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The Signal Foundation, maker of the Signal Protocol that encrypts messages sent by more than a billion people, has rolled out an update designed to prepare for a very real prospect that’s never far from the thoughts of just about every security engineer on the planet: the catastrophic fall of cryptographic protocols that secure some of the most sensitive secrets today.

The Signal Protocol is a key ingredient in the Signal, Google RCS, and WhatsApp messengers, which collectively have more than 1 billion users. It’s the engine that provides end-to-end encryption, meaning messages encrypted with the apps can be decrypted only by the recipients and no one else, including the platforms enabling the service. Until now, the Signal Protocol encrypted messages and voice calls with X3DH, a specification based on a form of cryptography known as Elliptic Curve Diffie-Hellman.

## A brief detour: WTF is ECDH?

Often abbreviated as ECDH, Elliptic Curve Diffie-Hellman is a protocol unto its own. It combines two main building blocks. The first involves the use of elliptic curves to form asymmetric key pairs, each of which is unique to each user. One key in the pair is public and available to anyone to use for encrypting messages sent to the person who owns it. The corresponding private key is closely guarded by the user. It allows the user to decrypt the messages. Cryptography relying on a public-private key pair is often known as asymmetric encryption.

The security of asymmetric encryption is based on mathematical one-way functions. Also known as trapdoor functions, these problems are easy to compute in one direction and substantially harder to compute in reverse. In elliptic curve cryptography, this one-way function is based on the Discrete Logarithm problem in mathematics.The key parameters are based on specific points in an elliptic curve over the field of integers modulo some prime P.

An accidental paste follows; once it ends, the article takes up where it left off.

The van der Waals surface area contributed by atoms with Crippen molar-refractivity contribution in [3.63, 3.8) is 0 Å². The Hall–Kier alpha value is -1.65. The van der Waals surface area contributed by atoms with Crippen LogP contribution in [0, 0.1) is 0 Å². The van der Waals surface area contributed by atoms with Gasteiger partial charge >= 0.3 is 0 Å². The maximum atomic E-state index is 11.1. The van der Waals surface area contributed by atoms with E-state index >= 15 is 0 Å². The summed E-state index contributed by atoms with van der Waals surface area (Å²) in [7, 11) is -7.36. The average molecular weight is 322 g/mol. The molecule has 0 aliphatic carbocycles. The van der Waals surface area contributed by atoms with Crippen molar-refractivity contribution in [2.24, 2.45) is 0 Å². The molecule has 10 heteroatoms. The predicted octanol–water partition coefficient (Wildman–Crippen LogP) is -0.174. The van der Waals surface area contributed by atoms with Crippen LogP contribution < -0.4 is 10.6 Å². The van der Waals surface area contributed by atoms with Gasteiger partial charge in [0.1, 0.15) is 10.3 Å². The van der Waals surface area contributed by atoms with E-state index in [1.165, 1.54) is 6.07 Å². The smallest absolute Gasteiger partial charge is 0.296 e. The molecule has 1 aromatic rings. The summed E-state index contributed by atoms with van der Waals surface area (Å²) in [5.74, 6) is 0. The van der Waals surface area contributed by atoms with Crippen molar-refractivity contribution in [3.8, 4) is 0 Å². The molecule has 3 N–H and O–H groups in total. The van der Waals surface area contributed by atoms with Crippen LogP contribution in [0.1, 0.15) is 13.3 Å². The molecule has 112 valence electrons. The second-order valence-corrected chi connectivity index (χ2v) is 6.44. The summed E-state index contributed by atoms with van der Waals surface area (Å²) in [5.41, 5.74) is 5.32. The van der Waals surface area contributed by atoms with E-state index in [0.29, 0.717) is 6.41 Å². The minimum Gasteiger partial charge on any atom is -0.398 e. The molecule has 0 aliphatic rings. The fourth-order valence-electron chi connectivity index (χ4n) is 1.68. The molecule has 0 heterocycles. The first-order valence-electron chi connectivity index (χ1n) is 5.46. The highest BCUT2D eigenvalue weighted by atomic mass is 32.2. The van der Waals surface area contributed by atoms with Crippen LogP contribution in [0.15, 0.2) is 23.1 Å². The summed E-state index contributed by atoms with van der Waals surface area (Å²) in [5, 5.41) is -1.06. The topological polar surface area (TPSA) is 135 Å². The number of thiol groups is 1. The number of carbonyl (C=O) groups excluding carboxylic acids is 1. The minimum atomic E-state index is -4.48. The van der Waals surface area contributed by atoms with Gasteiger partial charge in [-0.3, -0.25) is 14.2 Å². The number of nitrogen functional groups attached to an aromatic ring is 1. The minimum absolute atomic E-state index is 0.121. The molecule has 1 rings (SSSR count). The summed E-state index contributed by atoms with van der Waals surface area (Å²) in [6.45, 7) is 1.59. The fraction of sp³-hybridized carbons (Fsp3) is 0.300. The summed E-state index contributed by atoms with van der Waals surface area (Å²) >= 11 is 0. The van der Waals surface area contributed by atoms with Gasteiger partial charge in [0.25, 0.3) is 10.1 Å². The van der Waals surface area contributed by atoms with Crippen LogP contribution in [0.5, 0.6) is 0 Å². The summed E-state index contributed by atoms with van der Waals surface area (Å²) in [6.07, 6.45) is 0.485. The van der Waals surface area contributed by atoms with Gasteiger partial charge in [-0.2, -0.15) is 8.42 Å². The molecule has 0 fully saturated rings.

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When someone knows the starting point (A) in the above image showing an elliptic curve and the number of hops required to get to the endpoint (E), it’s easy to know where (E) is. But when all someone knows is the starting and end points, it’s next to impossible to deduce how many hops are required.

As explained in an Ars article from 2013:

Let’s imagine this curve as the setting for a bizarre game of billiards. Take any two points on the curve and draw a line through them; the line will intersect the curve at exactly one more place. In this game of billiards, you take a ball at point A and shoot it toward point B. When it hits the curve, the ball bounces either straight up (if it’s below the x-axis) or straight down (if it’s above the x-axis) to the other side of the curve.

We can call this billiards move on two points “dot.” Any two points on a curve can be dotted together to get a new point.

A dot B = C

We can also string moves together to “dot” a point with itself over and over.

A dot A = B

A dot B = C

A dot C = D

…

It turns out that if you have two points, an initial point “dotted” with itself n times to arrive at a final point, finding out n when you only know the final point and the first point is hard. To continue our bizarro billiards metaphor, imagine that one person plays our game alone in a room for a random period of time. It is easy for him to hit the ball over and over following the rules described above. If someone walks into the room later and sees where the ball has ended up, even if they know all the rules of the game and where the ball started, they cannot determine the number of times the ball was struck to get there without running through the whole game again until the ball gets to the same point. Easy to do, hard to undo. This is the basis for a very good trapdoor function.